Tuesday, January 21, 2014

My swan song

As you’ve probably noticed, my blogging effort here has slowed down considerably.

There’s a reason for that. To borrow from “Top Gun”, it looks like the F-35 program is past the "danger zone".

That’s where a program such as the F-35 is in danger of being cancelled or drastically cut back to a dangerous point - dangerous for our military and our country. The original impetus for me doing this blog was watching what happened to the F-22 program. It concerned me deeply.

Our air power is aging, we were seeing the emergence of a new level of aviation technology that is critical to our future and decisions were made to curtail a program that would keep us on the cutting edge of that technology and almost guarantee our ability to establish air superiority if not air dominance in future conflicts. This blog was my small attempt to try to avoid a repeat of what happened to the F-22 program. I wanted to try to help ensure, given the volume of critical press when I started this, that the good news got through as well.

So I concentrated on publishing what some would call “fan boy” posts in which I tried to tell the other side of the story, or simply made sure articles which were good news for the program, but mostly ignored by the critics, got some exposure.

The full production of F-35 in combination with those F-22s we have will likely give us the ability to continue to enjoy air superiority, perhaps not as robust as I’d prefer, but robust enough. And given the outstanding year the F-35 program had in 2013, I feel confident that the program is on the right track. I’m of the opinion it will continue to do well and deliver an aircraft that will fulfill all of its promise.

I appreciate everyone who has taken the time to read the blog and comment over these past few years. However this will be my last post. I wish the F-35 program well and to our future F-35 pilots, may you always have clear skies and a tailwind.



  1. I'll certainly miss coming here, and you took a lot of stuff on, so I felt I didn't have to. Thanks!

    (I think the danger zone will be 'past' in about 3 years)

  2. The real danger zone for the F-35 pilots will be at war against more capable Chinese or Russian 4+ Gen Fighters.

  3. I have been impressed by the consistently and astuteness of your posts over the years. Best of luck Graff with all your future endeavors.

  4. Thanks for your efforts. I enjoyed the group coming after you (led by AXE as I recall) for supposedly 'astro-turfing' (whatever that is). :-) I thought you were more ASTRO-Boy than turfer. But that's me. Cheers.

  5. Not exactly sure why you feel the F-35 program is out of the "danger zone." Technically speaking, its software is still behind schedule, and its development is not where the program wants it to be. The cost curve is flattening out at a level above what is needed - since FY2013, year to year decreases will be in the low single digits, and the F135 price is pretty much set where it is going to stay until inflation causes it to rise. European allies are delaying and decreasing orders due mostly to higher than expected costs, and overall reduced defense spending - which will also negatively affect US orders. But it been fun reading your blog, and trying to figure out who you work for!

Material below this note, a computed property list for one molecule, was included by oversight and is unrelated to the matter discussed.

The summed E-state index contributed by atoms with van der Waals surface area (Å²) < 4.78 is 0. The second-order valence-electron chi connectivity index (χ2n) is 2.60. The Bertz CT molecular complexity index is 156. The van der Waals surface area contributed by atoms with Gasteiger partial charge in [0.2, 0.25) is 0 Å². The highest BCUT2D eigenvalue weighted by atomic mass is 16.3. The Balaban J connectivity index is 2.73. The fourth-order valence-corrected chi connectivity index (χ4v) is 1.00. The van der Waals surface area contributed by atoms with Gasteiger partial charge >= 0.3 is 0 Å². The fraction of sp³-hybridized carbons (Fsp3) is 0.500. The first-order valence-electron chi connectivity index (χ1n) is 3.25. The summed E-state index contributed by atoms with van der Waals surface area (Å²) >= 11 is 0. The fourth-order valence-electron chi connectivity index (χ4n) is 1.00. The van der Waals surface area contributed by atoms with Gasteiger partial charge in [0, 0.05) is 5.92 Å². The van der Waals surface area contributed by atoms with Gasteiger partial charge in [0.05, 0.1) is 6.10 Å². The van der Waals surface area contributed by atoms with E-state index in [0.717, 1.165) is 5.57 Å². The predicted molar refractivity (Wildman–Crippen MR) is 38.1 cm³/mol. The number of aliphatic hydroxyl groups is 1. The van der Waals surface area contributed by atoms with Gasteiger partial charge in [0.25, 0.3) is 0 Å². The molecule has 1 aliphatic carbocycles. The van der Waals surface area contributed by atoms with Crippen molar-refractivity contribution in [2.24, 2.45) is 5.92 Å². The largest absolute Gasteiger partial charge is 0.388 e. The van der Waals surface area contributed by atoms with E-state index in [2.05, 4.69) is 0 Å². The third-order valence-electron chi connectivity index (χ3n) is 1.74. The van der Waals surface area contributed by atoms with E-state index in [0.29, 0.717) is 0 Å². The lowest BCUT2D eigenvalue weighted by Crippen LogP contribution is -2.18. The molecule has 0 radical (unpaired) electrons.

6. Have you seen this... http://www.reuters.com/article/2014/01/23/us-usa-lockheed-fighter-idUSBREA0M1L920140123

    I would personally suggest you keep going for 1 more year, or maybe even until the marines IOC....

    2014 will be an extremely important test year, with the C making carrier landings at sea.

    If the F-35 can get through 2014 like it did in 2013, then it will be golden. However, the Bill Sweetmans of the world will be shitting all over it until 2015. Your blog was a very useful source of counterarguments and positivity.

    I hope you can reconsider your decision, and if you do decide to return, then a slower update rate of say 2-4 articles/ news items a month would be ok.

    If not, then thanks for the blog. It was a good read.

    1. I suspect that he not only saw the Reuters' article, but that he also knew it was coming before we saw it. Therefore the swan song as the JSF acquisition malpractice program dies.

      Next will come Gilmore's test report that will clearly show that the F-35 didn't "get through 2013."

  7. No problem, the F-35 can wait another decade to resolve it's issues. Until then the Avenger combined with actual manned airplanes can win any war.


  8. www.youtube.com/watch?v=LvHlW1h_0XQ&feature=youtube_gdata_player

  9. www.youtube.com/watch?v=UF7RQ50gwFY&feature=youtube_gdata_player

  10. I advise you close your comments after you delete the little know-nothing trolls now dumping links to drivel on your site.


  11. Thanks for the great info. Here you can take a look at some great F-35 JSF photos:

    F-35 Joint Strike Fighter Pictures

  12. Hello,

    This blog was discontinued because the little Gripen ate the F-35 monstroity! In the near future we will see (Sea) Gripen conquer Denmark, Holland, Italy, Slovakia Serbia, the US light fighter and advanced trainer markets, etc. The Swedes will also make large in-roads on other continents, possible Canada, Mexico, South-Eastern Asia, South America.

    There will be very few countries who are willing to cull their golden calf just to pay for heavy twinjets or a single-pipe on steroids F-35 at the 1 million USD / 1 kN price tag. Even if the USA export-embargoes the Gripen's parts (engine, missiles) to suppress SAAB, the mil-aviation sales will go to light jetfighters like the FC-1/JF-17 by CH/PK.

    The F-35 program will end up being America's SDI, just like the original SDI programme forced the USSR spend herself to bankruptcy. Considering the JSF design is derived from the Yak-141, one could call it due revenge from Brezhnev!